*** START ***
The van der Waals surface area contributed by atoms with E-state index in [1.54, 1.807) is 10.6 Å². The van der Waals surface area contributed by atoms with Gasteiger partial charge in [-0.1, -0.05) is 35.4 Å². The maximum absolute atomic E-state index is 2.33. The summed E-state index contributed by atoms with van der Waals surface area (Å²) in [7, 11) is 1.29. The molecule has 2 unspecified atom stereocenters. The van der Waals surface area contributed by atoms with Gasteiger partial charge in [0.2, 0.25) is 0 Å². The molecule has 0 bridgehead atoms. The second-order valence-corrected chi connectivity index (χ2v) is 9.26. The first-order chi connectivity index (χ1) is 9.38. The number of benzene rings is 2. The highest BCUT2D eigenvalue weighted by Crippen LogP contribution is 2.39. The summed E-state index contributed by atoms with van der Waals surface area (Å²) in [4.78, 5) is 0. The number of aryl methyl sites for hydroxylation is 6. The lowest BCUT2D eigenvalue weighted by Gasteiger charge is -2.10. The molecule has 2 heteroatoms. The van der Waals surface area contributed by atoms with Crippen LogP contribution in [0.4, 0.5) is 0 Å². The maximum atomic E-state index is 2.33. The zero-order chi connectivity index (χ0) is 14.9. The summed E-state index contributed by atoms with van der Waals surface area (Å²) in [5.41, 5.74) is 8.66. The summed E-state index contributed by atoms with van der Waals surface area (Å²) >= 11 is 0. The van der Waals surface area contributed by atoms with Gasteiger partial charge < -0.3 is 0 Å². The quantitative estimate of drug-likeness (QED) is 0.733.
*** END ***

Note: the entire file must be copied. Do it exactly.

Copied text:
The van der Waals surface area contributed by atoms with E-state index in [1.54, 1.807) is 10.6 Å². The van der Waals surface area contributed by atoms with Gasteiger partial charge in [-0.1, -0.05) is 35.4 Å². The maximum absolute atomic E-state index is 2.33. The summed E-state index contributed by atoms with van der Waals surface area (Å²) in [7, 11) is 1.29. The molecule has 2 unspecified atom stereocenters. The van der Waals surface area contributed by atoms with Gasteiger partial charge in [0.2, 0.25) is 0 Å². The molecule has 0 bridgehead atoms. The second-order valence-corrected chi connectivity index (χ2v) is 9.26. The first-order chi connectivity index (χ1) is 9.38. The number of benzene rings is 2. The highest BCUT2D eigenvalue weighted by Crippen LogP contribution is 2.39. The summed E-state index contributed by atoms with van der Waals surface area (Å²) in [4.78, 5) is 0. The number of aryl methyl sites for hydroxylation is 6. The lowest BCUT2D eigenvalue weighted by Gasteiger charge is -2.10. The molecule has 2 heteroatoms. The van der Waals surface area contributed by atoms with Crippen LogP contribution in [0.4, 0.5) is 0 Å². The maximum atomic E-state index is 2.33. The zero-order chi connectivity index (χ0) is 14.9. The summed E-state index contributed by atoms with van der Waals surface area (Å²) in [5.41, 5.74) is 8.66. The summed E-state index contributed by atoms with van der Waals surface area (Å²) >= 11 is 0. The van der Waals surface area contributed by atoms with Gasteiger partial charge < -0.3 is 0 Å². The quantitative estimate of drug-likeness (QED) is 0.733.